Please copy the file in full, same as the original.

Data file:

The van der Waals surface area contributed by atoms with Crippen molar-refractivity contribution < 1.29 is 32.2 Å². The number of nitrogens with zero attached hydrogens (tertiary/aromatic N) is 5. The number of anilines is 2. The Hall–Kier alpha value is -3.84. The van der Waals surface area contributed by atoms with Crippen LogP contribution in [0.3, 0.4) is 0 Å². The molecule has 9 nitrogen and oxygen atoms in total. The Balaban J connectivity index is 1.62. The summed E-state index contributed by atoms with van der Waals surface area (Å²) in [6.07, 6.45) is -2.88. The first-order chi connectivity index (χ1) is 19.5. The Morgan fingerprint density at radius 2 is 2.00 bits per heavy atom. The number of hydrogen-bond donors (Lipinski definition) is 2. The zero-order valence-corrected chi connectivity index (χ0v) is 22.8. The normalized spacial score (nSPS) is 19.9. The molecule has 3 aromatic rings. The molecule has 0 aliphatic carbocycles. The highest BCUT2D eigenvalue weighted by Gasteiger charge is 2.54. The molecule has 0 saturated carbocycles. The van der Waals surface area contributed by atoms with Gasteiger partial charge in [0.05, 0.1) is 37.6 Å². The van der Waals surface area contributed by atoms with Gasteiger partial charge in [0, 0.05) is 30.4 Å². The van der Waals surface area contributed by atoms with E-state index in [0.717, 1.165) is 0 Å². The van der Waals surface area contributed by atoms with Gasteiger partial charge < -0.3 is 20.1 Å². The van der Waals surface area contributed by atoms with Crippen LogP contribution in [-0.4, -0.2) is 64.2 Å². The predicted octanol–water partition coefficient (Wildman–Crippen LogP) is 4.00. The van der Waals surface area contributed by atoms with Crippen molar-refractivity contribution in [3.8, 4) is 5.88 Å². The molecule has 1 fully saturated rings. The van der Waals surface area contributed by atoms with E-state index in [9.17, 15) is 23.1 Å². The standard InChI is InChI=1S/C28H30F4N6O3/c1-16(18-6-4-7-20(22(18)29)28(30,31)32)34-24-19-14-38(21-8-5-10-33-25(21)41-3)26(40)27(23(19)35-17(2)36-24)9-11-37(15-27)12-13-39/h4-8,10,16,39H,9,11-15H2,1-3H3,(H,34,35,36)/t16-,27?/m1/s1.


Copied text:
The van der Waals surface area contributed by atoms with Crippen molar-refractivity contribution < 1.29 is 32.2 Å². The number of nitrogens with zero attached hydrogens (tertiary/aromatic N) is 5. The number of anilines is 2. The Hall–Kier alpha value is -3.84. The van der Waals surface area contributed by atoms with Crippen LogP contribution in [0.3, 0.4) is 0 Å². The molecule has 9 nitrogen and oxygen atoms in total. The Balaban J connectivity index is 1.62. The summed E-state index contributed by atoms with van der Waals surface area (Å²) in [6.07, 6.45) is -2.88. The first-order chi connectivity index (χ1) is 19.5. The Morgan fingerprint density at radius 2 is 2.00 bits per heavy atom. The number of hydrogen-bond donors (Lipinski definition) is 2. The zero-order valence-corrected chi connectivity index (χ0v) is 22.8. The normalized spacial score (nSPS) is 19.9. The molecule has 3 aromatic rings. The molecule has 0 aliphatic carbocycles. The highest BCUT2D eigenvalue weighted by Gasteiger charge is 2.54. The molecule has 0 saturated carbocycles. The van der Waals surface area contributed by atoms with Gasteiger partial charge in [0.05, 0.1) is 37.6 Å². The van der Waals surface area contributed by atoms with Gasteiger partial charge in [0, 0.05) is 30.4 Å². The van der Waals surface area contributed by atoms with E-state index in [0.717, 1.165) is 0 Å². The van der Waals surface area contributed by atoms with Gasteiger partial charge < -0.3 is 20.1 Å². The van der Waals surface area contributed by atoms with Crippen LogP contribution in [-0.4, -0.2) is 64.2 Å². The predicted octanol–water partition coefficient (Wildman–Crippen LogP) is 4.00. The van der Waals surface area contributed by atoms with Crippen molar-refractivity contribution in [3.8, 4) is 5.88 Å². The molecule has 1 fully saturated rings. The van der Waals surface area contributed by atoms with E-state index in [9.17, 15) is 23.1 Å². The standard InChI is InChI=1S/C28H30F4N6O3/c1-16(18-6-4-7-20(22(18)29)28(30,31)32)34-24-19-14-38(21-8-5-10-33-25(21)41-3)26(40)27(23(19)35-17(2)36-24)9-11-37(15-27)12-13-39/h4-8,10,16,39H,9,11-15H2,1-3H3,(H,34,35,36)/t16-,27?/m1/s1.